Wednesday, January 29, 2014

Farewell Europe, Hello Vietnam

Late summer ’58, my European Cold War tour was drawing to a close. I had secured an ‘early-out’ on my three-year enlistment. That meant getting out of the military three months early to return to college. My adventures on the Continent would soon come to an end.†

Karin, an attractive young German girl whom I had hung out with much of the past year, was not yet due back to school for her last year. She was an only child of divorce – her mother, remarried, lived in Bad Homburg, an upscale suburb of Frankfurt am Main; her father lived up in Hamburg on the north coast of West Germany, a Cold War composite of the American, British, and French post-WWII occupation zones.

Karin proposed a farewell fling before we’d inevitably have to go our separate ways – she soon to university in her homeland, I back to college in the States to pursue my new aspiration of ultimately becoming a professor. Since her father was off in London on business for his bank, she and I would stay at his place. We caught an express train to Hamburg, a city largely destroyed by allied bombing during the war, but rebuilt since and again a flourishing center of sea commerce at the intersection of the North and Baltic seas.

Hamburg was Karin’s second home, and she knew the city and environs well. We spent the first day on the Baltic Sea beach at Travemünde. For the last leg of the trip out to the beach, we rode a rickety two-car trolley-train that clattered along a lengthy spit of land parallel to the sea. The day was sunny, but windy. Obviously German bathers knew how to deal with the elements, for the beach had row upon row of open-ended, wooden cabanas, each with a colorful awning. We rented one to get out of the wind and warm-up after swimming.


The beach at Travemünde

The next day we went down to Hamburg’s great harbor, the second largest in Europe, on the River Elbe, its access to the North Sea.  It was a bustling place with tugs crossing to and fro and freighters from many ports of call. Karin’s cousin was a Merchant Marine officer, and his ship was in port. He welcomed us aboard, and we toured a working ship that plied the world’s trade routes.

Then he took us for a swing around the harbor on a small craft that nosed in and amongst the jetties and ships. Putt-putting amidst hovering ocean-going vessels was akin to exploring mighty canyons. We stood off a safe distance and watched cargo ships loading and off-loading hard goods and grains at the port’s various terminals. Quite fascinating.


The harbor at Port of Hamburg

On my final day in north Germany – Karin would be staying on to see her father on his return from England – we took the train and ferry across the Baltic straits to Denmark for dinner in Copenhagen, an especially festive European city. Returning very late to Hamburg, we picked up my overnight bag and taxied to the main railway station. I was due back at my Frankfurt garrison for ‘separation processing’ – in the Cold War military full discharge came much later after several years in the inactive reserves – and to pick up my travel orders for stateside.

As planned, I caught the last train of the night from Hamburg’s Hauptbahnhof to points south. Standing in the cavernous departure hall on the nearly deserted platform, Karin and I said our fond goodbyes – for me it was Farewell Europe.

Final out-processing from my intelligence outfit, the Army Security Agency (ASA), took place at Agency’s HQ in the I G Farben building where I had worked in a well-guarded, tightly secured classified operation. Summoned to the office of the commandant, I expected a little pro-forma chat on leaving the Agency. I presented myself, saluted the colonel, was put at ease, and then pleasantly surprised when he rose from his desk, a document in hand, and solemnly began to read from it.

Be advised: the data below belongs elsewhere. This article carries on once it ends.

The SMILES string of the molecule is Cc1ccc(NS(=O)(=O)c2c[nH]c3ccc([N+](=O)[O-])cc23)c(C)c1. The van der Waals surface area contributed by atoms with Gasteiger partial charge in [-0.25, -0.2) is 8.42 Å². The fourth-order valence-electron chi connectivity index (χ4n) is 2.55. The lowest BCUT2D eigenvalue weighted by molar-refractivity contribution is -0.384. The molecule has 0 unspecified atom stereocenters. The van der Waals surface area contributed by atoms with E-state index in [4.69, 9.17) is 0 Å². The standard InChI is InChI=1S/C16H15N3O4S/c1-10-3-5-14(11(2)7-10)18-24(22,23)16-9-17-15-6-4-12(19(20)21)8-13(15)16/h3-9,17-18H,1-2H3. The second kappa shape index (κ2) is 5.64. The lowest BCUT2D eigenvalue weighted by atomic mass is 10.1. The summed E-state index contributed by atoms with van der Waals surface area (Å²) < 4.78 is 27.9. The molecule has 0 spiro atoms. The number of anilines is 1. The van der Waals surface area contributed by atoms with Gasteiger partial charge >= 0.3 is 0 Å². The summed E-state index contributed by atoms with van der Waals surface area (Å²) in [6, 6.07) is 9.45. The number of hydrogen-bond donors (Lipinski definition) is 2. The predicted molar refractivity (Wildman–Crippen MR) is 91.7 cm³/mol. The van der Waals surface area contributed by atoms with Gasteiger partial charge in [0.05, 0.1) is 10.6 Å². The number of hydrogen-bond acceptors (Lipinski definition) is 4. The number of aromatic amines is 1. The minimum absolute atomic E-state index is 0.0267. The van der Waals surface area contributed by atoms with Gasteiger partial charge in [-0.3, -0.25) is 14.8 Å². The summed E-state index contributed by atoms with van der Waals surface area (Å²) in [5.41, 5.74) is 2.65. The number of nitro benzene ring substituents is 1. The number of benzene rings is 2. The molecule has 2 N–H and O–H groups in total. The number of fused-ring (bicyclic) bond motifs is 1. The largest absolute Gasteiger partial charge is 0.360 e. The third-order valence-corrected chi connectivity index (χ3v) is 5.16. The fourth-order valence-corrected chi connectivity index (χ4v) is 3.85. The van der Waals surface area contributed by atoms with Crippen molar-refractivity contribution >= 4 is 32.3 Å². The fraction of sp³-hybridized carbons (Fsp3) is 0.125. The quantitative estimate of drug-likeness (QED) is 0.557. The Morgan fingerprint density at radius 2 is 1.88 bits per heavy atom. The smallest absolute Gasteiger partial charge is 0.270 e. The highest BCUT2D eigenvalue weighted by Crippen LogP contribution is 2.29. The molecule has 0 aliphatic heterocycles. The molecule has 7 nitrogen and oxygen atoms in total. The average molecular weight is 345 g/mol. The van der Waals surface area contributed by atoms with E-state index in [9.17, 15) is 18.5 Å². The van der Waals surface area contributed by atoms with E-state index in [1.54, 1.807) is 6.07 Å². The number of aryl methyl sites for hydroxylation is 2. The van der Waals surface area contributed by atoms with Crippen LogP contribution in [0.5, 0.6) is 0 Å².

It was a special ‘Letter of Commendation’ in which he wrote:

               Upon your departure from ASA Europe, I wish to take
               this opportunity to express my appreciation and
               commend you upon the manner in which you have 
               executed your assigned duties while on duty with this 
               division…

              Your willingness to earnestly apply yourself and the
              skillful use of your linguistic talents have contributed
              abundantly to accomplishment of not only the branch
              mission, but also of the entire ASA Europe….

Needless to say I was pleased ASA had noticed, came to attention, gave a sharp salute, and left his office, believing the time had come to hit the road. Not so fast – I was instructed to report to another office before leaving the building for the final time. Locating the office, the legend on the frosted glass door merely bore the letters ‘CIC’ in modest black caps.


The author off-duty, Frankfurt am Main, West Germany, 1958

I had been ‘invited’ to a so-called exit interview by the Counter-Intelligence Corps (CIC), a shadowy branch of the Army charged with preventing treasonous activity by US military personnel, especially those of us bearing secret information that could give aid and comfort to the enemy. With the utmost seriousness, a gruff CIC sergeant (sgt) warned that if I divulged any classified information about my mission, I would face 10 years imprisonment plus a $10,000 fine – serious money in those days.

With that sobering message filed away, I shouldered my duffel bag and began the long return home. While I had arrived in Europe by air so that ASA could get maximum mileage out of me – at the end of my tour I was to depart by slow troopship. My orders took me back up to the North Sea, but this time to Bremerhaven, the US military’s port of embarkation. Ironically, I was retracing the steps of my grandparents who had emigrated from the Tsarist Russian Empire in the late 19th century, making their way to the New World from the very same port to which I was headed.

My ship was waiting. Named the USNS Geiger for a Marine general, it had been acquired by the Navy for Korean War service. The Geiger carried a crew of 200+ and could transport 2000 troops. For this crossing, its complement of passengers was to be an ‘element’ – Army-speak – of the 3rd Armored Division. After its role in WWII under General Patton, the 3rd had gone on to serve for years as a frontline unit in Cold War West Germany facing large Soviet forces across the border in East Germany.